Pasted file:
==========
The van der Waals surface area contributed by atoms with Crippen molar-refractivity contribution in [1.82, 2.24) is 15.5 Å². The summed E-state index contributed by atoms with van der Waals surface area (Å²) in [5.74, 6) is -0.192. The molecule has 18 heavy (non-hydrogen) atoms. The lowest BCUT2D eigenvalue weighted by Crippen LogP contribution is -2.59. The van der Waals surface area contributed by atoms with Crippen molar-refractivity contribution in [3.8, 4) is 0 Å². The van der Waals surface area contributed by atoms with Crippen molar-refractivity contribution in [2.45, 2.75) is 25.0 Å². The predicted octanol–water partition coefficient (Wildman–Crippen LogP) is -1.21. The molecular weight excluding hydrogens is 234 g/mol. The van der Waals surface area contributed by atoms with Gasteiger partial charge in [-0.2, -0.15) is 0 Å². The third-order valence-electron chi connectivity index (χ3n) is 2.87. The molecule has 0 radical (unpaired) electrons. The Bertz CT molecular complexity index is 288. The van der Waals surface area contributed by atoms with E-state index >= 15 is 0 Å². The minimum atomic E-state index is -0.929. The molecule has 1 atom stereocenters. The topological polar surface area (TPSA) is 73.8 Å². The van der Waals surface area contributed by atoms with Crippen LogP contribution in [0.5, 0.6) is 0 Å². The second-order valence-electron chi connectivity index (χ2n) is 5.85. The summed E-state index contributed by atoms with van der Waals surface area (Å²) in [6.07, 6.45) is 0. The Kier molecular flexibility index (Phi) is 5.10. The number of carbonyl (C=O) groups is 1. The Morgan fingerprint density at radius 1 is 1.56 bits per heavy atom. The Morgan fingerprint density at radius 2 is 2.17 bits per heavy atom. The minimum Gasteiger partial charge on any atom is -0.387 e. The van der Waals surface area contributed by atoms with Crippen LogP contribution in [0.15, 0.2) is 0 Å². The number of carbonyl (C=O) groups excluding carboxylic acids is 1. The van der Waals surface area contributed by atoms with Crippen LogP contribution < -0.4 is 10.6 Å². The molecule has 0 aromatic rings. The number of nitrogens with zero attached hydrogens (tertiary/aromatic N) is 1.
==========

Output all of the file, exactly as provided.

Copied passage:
The van der Waals surface area contributed by atoms with Crippen molar-refractivity contribution in [1.82, 2.24) is 15.5 Å². The summed E-state index contributed by atoms with van der Waals surface area (Å²) in [5.74, 6) is -0.192. The molecule has 18 heavy (non-hydrogen) atoms. The lowest BCUT2D eigenvalue weighted by Crippen LogP contribution is -2.59. The van der Waals surface area contributed by atoms with Crippen molar-refractivity contribution in [3.8, 4) is 0 Å². The van der Waals surface area contributed by atoms with Crippen molar-refractivity contribution in [2.45, 2.75) is 25.0 Å². The predicted octanol–water partition coefficient (Wildman–Crippen LogP) is -1.21. The molecular weight excluding hydrogens is 234 g/mol. The van der Waals surface area contributed by atoms with Gasteiger partial charge in [-0.2, -0.15) is 0 Å². The third-order valence-electron chi connectivity index (χ3n) is 2.87. The molecule has 0 radical (unpaired) electrons. The Bertz CT molecular complexity index is 288. The van der Waals surface area contributed by atoms with E-state index >= 15 is 0 Å². The minimum atomic E-state index is -0.929. The molecule has 1 atom stereocenters. The topological polar surface area (TPSA) is 73.8 Å². The van der Waals surface area contributed by atoms with Crippen LogP contribution in [0.5, 0.6) is 0 Å². The second-order valence-electron chi connectivity index (χ2n) is 5.85. The summed E-state index contributed by atoms with van der Waals surface area (Å²) in [6.07, 6.45) is 0. The Kier molecular flexibility index (Phi) is 5.10. The number of carbonyl (C=O) groups is 1. The Morgan fingerprint density at radius 1 is 1.56 bits per heavy atom. The Morgan fingerprint density at radius 2 is 2.17 bits per heavy atom. The minimum Gasteiger partial charge on any atom is -0.387 e. The van der Waals surface area contributed by atoms with Crippen LogP contribution in [0.15, 0.2) is 0 Å². The number of carbonyl (C=O) groups excluding carboxylic acids is 1. The van der Waals surface area contributed by atoms with Crippen LogP contribution < -0.4 is 10.6 Å². The molecule has 0 aromatic rings. The number of nitrogens with zero attached hydrogens (tertiary/aromatic N) is 1.